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One In Five Macs Holds Malware — For Windows

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  • Infected? (Score:4, Insightful)

    by Rosyna (80334) on Tuesday April 24, 2012 @12:20PM (#39783167) Homepage

    If the code never can run on Mac OS X, how can Mac OS X be infected? To Mac OS X, it'd just be a useless file full of some kind of data.

    • Re:Infected? (Score:5, Insightful)

      by StoneyMahoney (1488261) on Tuesday April 24, 2012 @12:23PM (#39783201)

      They may only be able to carry the germ without symptoms, but that still sounds like an infection to me.

      • Re:Infected? (Score:4, Insightful)

        by Joce640k (829181) on Tuesday April 24, 2012 @12:32PM (#39783369) Homepage

        ...but how is it 'transmitted'? That implies an installed transmitter, ie. malware.

        • Re:Infected? (Score:4, Interesting)

          by WrongSizeGlass (838941) on Tuesday April 24, 2012 @12:55PM (#39783749)

          ...but how is it 'transmitted'? That implies an installed transmitter, ie. malware.

          I guess we'd have to attach it to an email and send it along to them. Since it's can't act on its own, and it isn't active on the system, it's just sitting there like any other file on my Mac.

        • by mcgrew (92797) *

          It got on the Mac's drive somehow, probably by a downloaded file, which could easily be downloaded from the mac by a windows PC on the network. Say you're in the coffeeshop with your MacBook Pro and see what appears to be a usefull MS program, so you DL it to take home and install on your Windows box.

          But what I'm wondering is how your perfectly reasonable question was infected with a "flamebait" mod. Windows user with thin skin, maybe?

          • by Rosyna (80334)

            Actually,it probably got there because some infected windows host that was part of a botnet sent it via spam. In which case, the file is still just a useless bag of bytes stored with your email.

          • I finally installed a version of ClamAV on my Mac. I was surprised when it found more than a dozen viruses on my Mac. Interestingly these were all in my junk mail folder. I now do not feel so "infected".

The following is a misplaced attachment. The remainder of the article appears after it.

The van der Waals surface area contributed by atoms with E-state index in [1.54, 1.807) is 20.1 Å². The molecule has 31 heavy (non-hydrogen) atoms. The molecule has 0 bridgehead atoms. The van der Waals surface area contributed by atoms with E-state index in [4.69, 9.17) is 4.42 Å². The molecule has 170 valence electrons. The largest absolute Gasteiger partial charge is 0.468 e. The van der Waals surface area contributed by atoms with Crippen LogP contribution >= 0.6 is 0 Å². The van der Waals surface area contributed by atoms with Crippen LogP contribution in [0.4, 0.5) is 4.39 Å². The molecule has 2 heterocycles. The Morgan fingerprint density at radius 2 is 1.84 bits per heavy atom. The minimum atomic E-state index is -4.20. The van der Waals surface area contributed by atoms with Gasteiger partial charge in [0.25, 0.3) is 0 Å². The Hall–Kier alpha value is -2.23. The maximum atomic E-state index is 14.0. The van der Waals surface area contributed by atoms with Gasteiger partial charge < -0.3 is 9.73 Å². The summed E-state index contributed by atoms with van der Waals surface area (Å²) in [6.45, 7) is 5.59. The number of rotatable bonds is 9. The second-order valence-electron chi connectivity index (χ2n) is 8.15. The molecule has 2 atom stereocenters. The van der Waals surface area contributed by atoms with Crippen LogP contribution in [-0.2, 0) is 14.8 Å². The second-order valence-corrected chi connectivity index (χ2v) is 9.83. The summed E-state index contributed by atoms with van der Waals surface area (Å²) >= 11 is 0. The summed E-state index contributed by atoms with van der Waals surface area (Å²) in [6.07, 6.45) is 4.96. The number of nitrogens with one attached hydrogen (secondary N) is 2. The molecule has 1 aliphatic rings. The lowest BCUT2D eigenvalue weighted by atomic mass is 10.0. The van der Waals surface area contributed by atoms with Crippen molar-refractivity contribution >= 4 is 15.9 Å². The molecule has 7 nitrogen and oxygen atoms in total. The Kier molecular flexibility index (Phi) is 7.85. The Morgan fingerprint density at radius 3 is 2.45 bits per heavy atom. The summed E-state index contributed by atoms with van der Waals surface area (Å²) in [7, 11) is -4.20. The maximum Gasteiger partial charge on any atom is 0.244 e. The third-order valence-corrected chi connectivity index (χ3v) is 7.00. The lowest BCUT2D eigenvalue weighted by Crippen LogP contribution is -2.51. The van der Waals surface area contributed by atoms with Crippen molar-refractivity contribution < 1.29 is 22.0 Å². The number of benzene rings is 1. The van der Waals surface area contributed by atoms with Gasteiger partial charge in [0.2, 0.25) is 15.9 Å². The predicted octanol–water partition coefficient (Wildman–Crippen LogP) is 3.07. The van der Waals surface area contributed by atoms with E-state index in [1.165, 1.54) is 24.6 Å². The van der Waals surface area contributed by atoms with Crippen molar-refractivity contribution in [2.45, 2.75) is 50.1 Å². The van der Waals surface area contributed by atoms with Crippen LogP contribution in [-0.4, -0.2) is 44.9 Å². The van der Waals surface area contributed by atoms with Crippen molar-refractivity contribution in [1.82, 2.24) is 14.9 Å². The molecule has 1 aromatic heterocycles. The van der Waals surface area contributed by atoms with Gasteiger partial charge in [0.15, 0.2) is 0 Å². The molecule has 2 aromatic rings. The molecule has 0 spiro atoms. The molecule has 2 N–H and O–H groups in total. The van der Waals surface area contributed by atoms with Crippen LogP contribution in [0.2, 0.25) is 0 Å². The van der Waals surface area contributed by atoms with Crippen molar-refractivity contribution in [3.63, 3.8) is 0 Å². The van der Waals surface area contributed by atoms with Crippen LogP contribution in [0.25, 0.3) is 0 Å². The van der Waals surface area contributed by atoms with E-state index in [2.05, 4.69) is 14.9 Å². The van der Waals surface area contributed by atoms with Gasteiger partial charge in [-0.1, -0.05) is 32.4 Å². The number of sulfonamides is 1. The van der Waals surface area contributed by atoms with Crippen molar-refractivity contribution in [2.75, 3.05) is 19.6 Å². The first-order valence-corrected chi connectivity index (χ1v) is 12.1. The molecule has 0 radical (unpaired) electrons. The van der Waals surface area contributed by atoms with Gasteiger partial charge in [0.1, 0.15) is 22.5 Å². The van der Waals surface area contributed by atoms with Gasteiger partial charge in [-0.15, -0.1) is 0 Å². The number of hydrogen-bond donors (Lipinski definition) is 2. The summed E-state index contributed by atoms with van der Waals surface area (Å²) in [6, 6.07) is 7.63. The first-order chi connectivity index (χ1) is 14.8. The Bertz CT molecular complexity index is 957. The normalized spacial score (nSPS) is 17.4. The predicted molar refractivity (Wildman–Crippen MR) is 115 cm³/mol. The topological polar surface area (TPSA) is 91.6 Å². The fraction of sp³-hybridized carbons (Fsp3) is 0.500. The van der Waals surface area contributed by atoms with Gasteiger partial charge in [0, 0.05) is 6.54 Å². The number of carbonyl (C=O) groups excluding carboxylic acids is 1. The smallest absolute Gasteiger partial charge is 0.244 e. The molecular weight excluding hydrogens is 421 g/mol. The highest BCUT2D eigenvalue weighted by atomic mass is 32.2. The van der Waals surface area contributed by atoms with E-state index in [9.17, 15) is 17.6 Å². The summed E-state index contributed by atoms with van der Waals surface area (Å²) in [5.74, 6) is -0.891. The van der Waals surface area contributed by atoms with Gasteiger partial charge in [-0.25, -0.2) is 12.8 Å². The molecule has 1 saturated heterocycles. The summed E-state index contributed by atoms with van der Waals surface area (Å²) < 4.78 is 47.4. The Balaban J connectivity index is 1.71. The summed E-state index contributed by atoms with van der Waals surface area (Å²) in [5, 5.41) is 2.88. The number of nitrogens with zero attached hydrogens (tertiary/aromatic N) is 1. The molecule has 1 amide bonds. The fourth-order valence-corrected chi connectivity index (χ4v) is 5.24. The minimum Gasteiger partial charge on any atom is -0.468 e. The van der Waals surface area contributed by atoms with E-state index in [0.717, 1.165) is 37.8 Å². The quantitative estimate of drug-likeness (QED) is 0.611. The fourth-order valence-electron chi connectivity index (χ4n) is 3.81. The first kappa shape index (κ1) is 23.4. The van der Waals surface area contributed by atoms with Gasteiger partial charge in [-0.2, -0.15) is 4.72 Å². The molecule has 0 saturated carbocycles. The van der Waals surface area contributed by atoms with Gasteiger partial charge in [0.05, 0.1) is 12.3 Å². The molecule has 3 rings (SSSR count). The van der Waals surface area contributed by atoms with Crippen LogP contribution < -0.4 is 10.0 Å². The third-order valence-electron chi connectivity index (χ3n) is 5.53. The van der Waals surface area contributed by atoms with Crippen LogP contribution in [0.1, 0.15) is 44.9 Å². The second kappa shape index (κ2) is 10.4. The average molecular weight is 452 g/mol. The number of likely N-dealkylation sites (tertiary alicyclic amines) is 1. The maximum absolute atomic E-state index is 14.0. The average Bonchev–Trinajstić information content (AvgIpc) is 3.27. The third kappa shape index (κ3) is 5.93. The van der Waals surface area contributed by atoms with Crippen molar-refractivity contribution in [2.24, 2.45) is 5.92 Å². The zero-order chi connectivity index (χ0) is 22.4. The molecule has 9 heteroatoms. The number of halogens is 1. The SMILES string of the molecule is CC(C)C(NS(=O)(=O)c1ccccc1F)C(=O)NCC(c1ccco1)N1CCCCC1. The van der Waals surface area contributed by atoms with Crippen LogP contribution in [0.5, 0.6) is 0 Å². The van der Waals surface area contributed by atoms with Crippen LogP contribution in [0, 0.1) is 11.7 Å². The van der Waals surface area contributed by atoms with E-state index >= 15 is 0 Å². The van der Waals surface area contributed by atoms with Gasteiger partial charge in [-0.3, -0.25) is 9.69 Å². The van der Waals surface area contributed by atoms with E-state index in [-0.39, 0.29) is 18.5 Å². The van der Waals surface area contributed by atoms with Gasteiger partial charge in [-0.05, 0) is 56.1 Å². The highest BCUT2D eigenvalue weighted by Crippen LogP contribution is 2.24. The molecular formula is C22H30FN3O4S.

• Re:Infected? (Score:4, Interesting)

          by wkcole (644783) on Tuesday April 24, 2012 @11:01PM (#39790931)

          ...but how is it 'transmitted'? That implies an installed transmitter, ie. malware.

          A lot of Windows malware is transmitted via email, because there's a long history of Windows mail clients (most importantly Microsoft's crapware) being directly vulnerable and/or facilitating deceptive mail.

          I have a lot of Windows malware on my Macs because I have email addresses that have been used openly and actively for 20 years and so have made it onto all sorts of indiscriminate spamming lists that are used for malware distribution. Because mail abuse is a professional focus of mine, the archives of malware-bearing spam I have accumulated is a resource, not an infection. I'm not sure why anyone else would retain all of their junk forever, but many people do so. It is a rare hour when I can't identify a log entry from my mail server rejecting mail that is almost certain to be bearing malware, and a rare week when I don't have at least one spam slip through carrying some form of malware.

          If you dig down past the click-bait page referenced in the /. submission, the original source of this story is a blog post by Graham Cluley at Sophos: http://nakedsecurity.sophos.com/2012/04/24/mac-malware-study/ [sophos.com] and it includes a breakdown of the strains of Windows malware seen on Macs. The top 2 I recognize as mail-borne and some of the other named ones are likely to end up the browser cache of any carelessly wandering user. It is an act of irresponsible fearmongering by Cluley to say (as he does) in an unqualified way that these "can still be spread to others" and compare the 20% infection rate to the 20% rate of Chlamydia infection in young men in the UK. Those in men are infective, a Mac with a Windows trojan in its browser cache or junk mailbox is not.

      • Re:Infected? (Score:5, Insightful)

        by ashpool7 (18172) on Tuesday April 24, 2012 @12:50PM (#39783699) Homepage Journal

        Contaminated would be a better word, since the viruses have no way to spread or affect the computer.

    • Re:Infected? (Score:4, Informative)

      by Anonymous Coward on Tuesday April 24, 2012 @12:25PM (#39783221)

      In biological disease, there's a phenomenon called a carrier. For reasons unknown, the person is infected, but doesn't show any of the symptoms and never will. They are however able to infect others. As such, they are still considered infected. I think that's how the mac is considered infected.

      • Re:Infected? (Score:5, Insightful)

        by ColdWetDog (752185) on Tuesday April 24, 2012 @12:32PM (#39783377) Homepage

        In biological disease, there's a phenomenon called a carrier. For reasons unknown, the person is infected, but doesn't show any of the symptoms and never will. They are however able to infect others. As such, they are still considered infected. I think that's how the mac is considered infected.

        Macs are the computer equivalent of Typhoid Mary [wikipedia.org]?